But the atheist (as well as the Christian who has succumbed to confusion on this point) is overlooking an important factor:  To our Prime Cause, namely God, we attribute a conscious mind and a will; the atheist’s prime cause, whatever it may be, can have no such attributes, for if he allows consciousness and will in his prime cause he is no longer an atheist.

Maybe the atheist will say he doesn’t believe in any prime cause, conscious or otherwise; but that doesn’t work, for it still comes out the same way:  The material, Godless universe he believes in, that he believes existed in some gaseous form before there was any life and that eventually evolved life, of necessity becomes his prime cause; and it has no consciousness and no will.

Although we cannot explain God from a normal cause and effect standpoint, it is infinitely more logical to believe in a basic Power who consciously supports his existence by his own will, than it is to believe in a non-conscious something that supports itself without any power of will, and makes things without any power of will, and changes things without any power of will.  A something without will would have no driving force to set anything in motion.

Without consciousness there can be no will, so the Prime Cause must be a conscious being.  Therefore we have a logical right to conclude that without a conscious mind willing things to happen there can be no universe–no anything.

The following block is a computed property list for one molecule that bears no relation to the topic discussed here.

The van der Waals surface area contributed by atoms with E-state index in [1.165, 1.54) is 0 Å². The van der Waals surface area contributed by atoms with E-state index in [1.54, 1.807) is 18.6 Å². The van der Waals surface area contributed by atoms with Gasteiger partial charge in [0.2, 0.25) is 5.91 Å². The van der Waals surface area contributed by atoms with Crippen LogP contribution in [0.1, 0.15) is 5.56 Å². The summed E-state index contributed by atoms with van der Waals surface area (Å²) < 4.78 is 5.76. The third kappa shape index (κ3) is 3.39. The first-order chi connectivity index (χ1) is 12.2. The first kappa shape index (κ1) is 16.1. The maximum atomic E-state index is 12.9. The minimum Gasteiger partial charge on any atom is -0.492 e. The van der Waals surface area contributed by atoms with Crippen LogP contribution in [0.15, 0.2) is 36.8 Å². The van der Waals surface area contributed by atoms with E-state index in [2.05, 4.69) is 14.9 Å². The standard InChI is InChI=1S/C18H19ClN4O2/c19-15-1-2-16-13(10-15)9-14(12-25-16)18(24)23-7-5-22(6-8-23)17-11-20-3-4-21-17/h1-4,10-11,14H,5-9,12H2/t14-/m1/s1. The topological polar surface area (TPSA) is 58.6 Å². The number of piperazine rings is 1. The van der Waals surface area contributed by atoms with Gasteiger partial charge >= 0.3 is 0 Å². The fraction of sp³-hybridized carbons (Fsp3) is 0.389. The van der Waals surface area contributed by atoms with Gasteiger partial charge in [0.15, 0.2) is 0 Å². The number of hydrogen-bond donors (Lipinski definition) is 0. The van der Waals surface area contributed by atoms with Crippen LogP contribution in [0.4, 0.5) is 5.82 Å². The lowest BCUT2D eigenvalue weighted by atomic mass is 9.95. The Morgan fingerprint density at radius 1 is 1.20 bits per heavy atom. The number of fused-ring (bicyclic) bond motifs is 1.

In other words, the atheist’s self-creating material universe has no consciousness and therefore no will with which to motivate its support of itself or to effect changes; whereas, conversely, the God we believe in has a conscious mind and has a will with which to support his own infinite existence, and with which to create, and with which to effect changes within the universe he has created.

This is why the Bible says, in Romans 1:18-20 (NIV):  “The wrath of God is being revealed from heaven against all the godlessness and wickedness of men who suppress the truth by their wickedness, since what may be known about God is plain to them, because God has made it plain to them.  For since the creation of the world God’s invisible qualities–his eternal power and divine nature–have been clearly seen, being understood from what has been made, so that men are without excuse.”

Whatever You Ask

by Johnny Giesbrecht

Copyright 2012 Johnny Giesbrecht

Johnny Carlton is a writer of suspense thrillers available as e-books at www.amazon.com

There are at least three Scripture verses about a particular matter that can cause some confusion when not rightly understood.  The verses (taken from the NIV) are:

“And I will do whatever you ask in my name, so that the Father may be glorified in the Son” (John 14:13).

“You did not choose me, but I chose you and appointed you so that you might go and bear fruit–fruit that will last–and so that whatever you ask in my name the Father will give you” (John 15:16).

“In that day you will no longer ask me anything.  Very truly I tell you, my Father will give you whatever you ask in my name” (John 16:23).

It could be suggested that because none of these Scripture segments give any qualifications regarding anything else that is required for us to get what we ask God for, we should be able to ask him for anything at all and get it, so long as we say the words: “I ask this in the name of Jesus.”